5.  The US Centers for Disease Control and Prevention note, “Just because we can detect levels of an environmental chemical in a person’s blood or urine does not necessarily mean that the chemical will cause effects or disease. Advances in analytical chemistry enable us to measure low levels of environmental chemicals in people, but separate studies of varying levels of exposure determine whether specific levels cause health effects.”  Food naturally contains a wide-array of potentially toxic chemicals such as cyanide, strychnine, carototoxin, and arsenic but they are usually present at levels that do no harm.  Any chemical, whether natural or human-made can hurt us if we consume too much of it.  Even table salt or iron can kill if too much is consumed.  The mere presence of glyphosate in serum, urine or mother’s milk is not a cause for alarm unless the levels are above those known to do harm.  Over 4 decades of research studies and real-world use, including studies on large numbers of people who have been exposed to glyphosate, have allowed regulators to understand and set safe levels of exposure.  Research has also established that the low levels of glyphosate sometimes found in bodily fluids pose no threat to health.  WHO, EFSA, EPA and other regulatory agencies around the globe have concluded that trace levels of glyphosate in food should be of no more health concern than the presence of myriad potentially toxic chemicals that occur naturally in food.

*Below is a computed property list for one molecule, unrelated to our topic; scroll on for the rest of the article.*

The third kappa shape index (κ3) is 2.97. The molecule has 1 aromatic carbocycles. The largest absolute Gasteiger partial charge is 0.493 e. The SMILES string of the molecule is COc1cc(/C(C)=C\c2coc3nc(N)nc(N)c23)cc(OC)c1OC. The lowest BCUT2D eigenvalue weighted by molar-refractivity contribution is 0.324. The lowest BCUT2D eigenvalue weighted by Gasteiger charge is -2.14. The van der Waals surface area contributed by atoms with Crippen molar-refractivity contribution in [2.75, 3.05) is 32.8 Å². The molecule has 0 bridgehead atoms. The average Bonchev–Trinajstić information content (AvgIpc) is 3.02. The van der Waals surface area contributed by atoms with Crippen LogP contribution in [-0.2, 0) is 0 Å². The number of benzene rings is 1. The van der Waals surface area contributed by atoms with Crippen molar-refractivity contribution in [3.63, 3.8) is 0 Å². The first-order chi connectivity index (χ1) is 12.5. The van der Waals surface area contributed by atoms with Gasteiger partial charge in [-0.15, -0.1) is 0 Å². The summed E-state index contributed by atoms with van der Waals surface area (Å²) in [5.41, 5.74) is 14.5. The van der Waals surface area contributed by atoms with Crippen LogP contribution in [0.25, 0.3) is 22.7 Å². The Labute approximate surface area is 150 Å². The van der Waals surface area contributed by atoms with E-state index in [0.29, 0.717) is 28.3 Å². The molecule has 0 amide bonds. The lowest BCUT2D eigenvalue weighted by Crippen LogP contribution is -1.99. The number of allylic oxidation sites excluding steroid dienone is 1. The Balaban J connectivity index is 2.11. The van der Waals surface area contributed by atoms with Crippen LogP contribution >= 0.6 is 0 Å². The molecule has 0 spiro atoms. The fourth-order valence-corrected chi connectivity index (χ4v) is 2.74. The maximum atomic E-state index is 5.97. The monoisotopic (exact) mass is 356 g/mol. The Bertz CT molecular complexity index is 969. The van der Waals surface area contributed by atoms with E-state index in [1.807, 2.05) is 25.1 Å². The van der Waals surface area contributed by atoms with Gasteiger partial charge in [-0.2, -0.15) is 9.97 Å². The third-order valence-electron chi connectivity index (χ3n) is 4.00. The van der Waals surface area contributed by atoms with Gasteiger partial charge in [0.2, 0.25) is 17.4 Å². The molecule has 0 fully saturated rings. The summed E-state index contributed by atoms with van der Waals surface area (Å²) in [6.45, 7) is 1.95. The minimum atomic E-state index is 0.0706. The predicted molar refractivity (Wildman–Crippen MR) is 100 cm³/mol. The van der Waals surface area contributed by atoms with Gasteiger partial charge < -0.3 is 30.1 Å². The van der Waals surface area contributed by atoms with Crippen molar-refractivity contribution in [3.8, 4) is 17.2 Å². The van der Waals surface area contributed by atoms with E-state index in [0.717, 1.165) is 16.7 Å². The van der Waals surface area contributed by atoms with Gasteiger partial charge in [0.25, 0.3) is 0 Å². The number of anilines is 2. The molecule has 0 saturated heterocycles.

6.  It is important to consider the source.  The testing was done for and samples were provided by Moms Across America and Sustainable Pulse; both organizations which oppose any use of GM technology in agriculture and which have a track record of promoting and endorsing flawed and rejected studies that claim harmful effects of GM crops while not citing the overwhelming number of studies that point to the safety of the technology.  Their track record points to a clear bias on this issue.  It is a bias that goes against the scientific literature and the great preponderance of expert opinion.  It also runs counter to nearly 20 years of safe use by millions of farmers on billions of acres of farmed land.

* “The initial testing that has been completed at Microbe Inotech Labs, St. Louis, Missouri, is not meant to be a full scientific study. Instead it was set up to inspire and initiate full peer-reviewed scientific studies on glyphosate, by regulatory bodies and independent scientists worldwide.”

** Detection depends on the sensitivity of the assay system employed.  As more and more sensitive assay techniques are developed, an increasing number of samples can be expected to test positive (see point #5).